This summer, Georgia State Law faculty led a workshop in Lisbon, Portugal that examined the effects of the sharing economy and over-tourism on cities. The Study Space workshop is organized by the Center for the Comparative Study of Metropolitan Growth to provide a forum for scholars and practitioners to share experiences and strategize solutions.
In a city with a population of half a million people, Lisbon now hosts 4.5 million visitors a year. This tourism boom played a major role in lifting Lisbon out of the 2008 global financial crisis, however, over-tourism is now a problem and its effects are exacerbated by the emergence of the sharing economy. Many locals now work in the sharing economy, and neighborhoods are overrun with tourists staying in Airbnbs and other home sharing platforms. This, combined with an end to rent freezes and a popular golden visa program, has reduced the amount of available, affordable housing.
“Over-tourism creates a host of planning, housing, city service and environmental issues for cities, and it has become a global problem,” said Karen Johnston, associate director for the Center for the Comparative Study of Metropolitan Growth. “Simultaneously, and partially in response to tourism demand, the sharing economy is revolutionizing every aspect of daily life, creating new job sectors and generating opportunities, but also placing further strain on cities.”
Julian Juergensmeyer, Ben F. Johnson Jr. Chair in Law and director of the Center, has participated in Study Space since the program started in 2007. He says that the problems created by tourism are not new problems.
“We were talking about the environmental impact of tourism in the late 1970s when Fred Bosselman wrote In the Wake of the Tourist [which examined the environmental impact of tourism],” said Juergensmeyer. “Smart regulations that balance new opportunities created by the sharing economy with preservation of communities and our planet are needed.”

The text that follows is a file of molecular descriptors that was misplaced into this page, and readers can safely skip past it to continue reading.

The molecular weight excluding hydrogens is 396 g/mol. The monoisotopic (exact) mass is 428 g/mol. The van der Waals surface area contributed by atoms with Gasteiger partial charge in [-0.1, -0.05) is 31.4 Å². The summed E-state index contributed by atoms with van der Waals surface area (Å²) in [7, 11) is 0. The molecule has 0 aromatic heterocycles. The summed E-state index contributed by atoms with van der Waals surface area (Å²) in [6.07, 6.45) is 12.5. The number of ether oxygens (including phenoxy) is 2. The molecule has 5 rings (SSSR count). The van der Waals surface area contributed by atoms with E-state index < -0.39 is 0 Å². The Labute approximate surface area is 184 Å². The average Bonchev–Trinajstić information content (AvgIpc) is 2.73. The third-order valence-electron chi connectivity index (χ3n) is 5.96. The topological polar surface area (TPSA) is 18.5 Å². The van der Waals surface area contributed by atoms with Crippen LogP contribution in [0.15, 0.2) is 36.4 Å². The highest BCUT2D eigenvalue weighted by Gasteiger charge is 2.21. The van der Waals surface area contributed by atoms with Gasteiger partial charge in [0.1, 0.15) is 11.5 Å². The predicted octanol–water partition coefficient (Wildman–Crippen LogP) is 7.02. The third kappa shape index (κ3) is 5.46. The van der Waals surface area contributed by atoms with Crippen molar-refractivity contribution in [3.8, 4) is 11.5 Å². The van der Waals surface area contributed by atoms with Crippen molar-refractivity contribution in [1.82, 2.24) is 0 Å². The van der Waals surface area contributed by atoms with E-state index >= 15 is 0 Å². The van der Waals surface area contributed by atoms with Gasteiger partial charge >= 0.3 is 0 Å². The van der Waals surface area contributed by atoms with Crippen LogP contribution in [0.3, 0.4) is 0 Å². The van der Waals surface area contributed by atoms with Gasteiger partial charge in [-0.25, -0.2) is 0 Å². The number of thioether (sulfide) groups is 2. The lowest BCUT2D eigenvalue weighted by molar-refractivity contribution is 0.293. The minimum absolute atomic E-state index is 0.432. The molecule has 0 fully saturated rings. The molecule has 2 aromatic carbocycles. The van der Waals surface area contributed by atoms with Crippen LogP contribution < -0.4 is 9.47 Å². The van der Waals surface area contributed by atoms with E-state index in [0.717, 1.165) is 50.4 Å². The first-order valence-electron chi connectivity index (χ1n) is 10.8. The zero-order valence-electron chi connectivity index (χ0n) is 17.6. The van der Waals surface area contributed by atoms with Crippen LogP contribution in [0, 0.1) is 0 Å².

This year’s workshop included meetings with Portugal’s housing secretary, sessions on tourism-led gentrification, a guided tour of Lisbon’s historical neighborhoods, public housing and more. After learning on the Study Space Program and sharing ideas, participants write scholarly articles for the center’s Journal of Comparative Urban Law and Policy, which features the foremost research on urban development, growth management, conservation, governance and a variety of other topics.
“Study Space Lisbon was the most memorable scholarly gathering in my 35 years as an academic,” said Chris Nelson, a professor of Planning & Real Estate Development at the University of Arizona. “Not only was the topic relevant to my research on housing, but the speakers were all first rate. One of my colleagues was so intrigued by my emailed review of selected sessions that he has decided to spend a few days of his sabbatical visiting several of the Study Space speakers in Lisbon next October.”
The Study Space workshop began with a program in Panama, studying the city’s growth. A diverse group of scholars and professionals—ranging from lawyers to city planners to architects– participate in the program every year. This year, 25 people representing 10 countries participated in Study Space.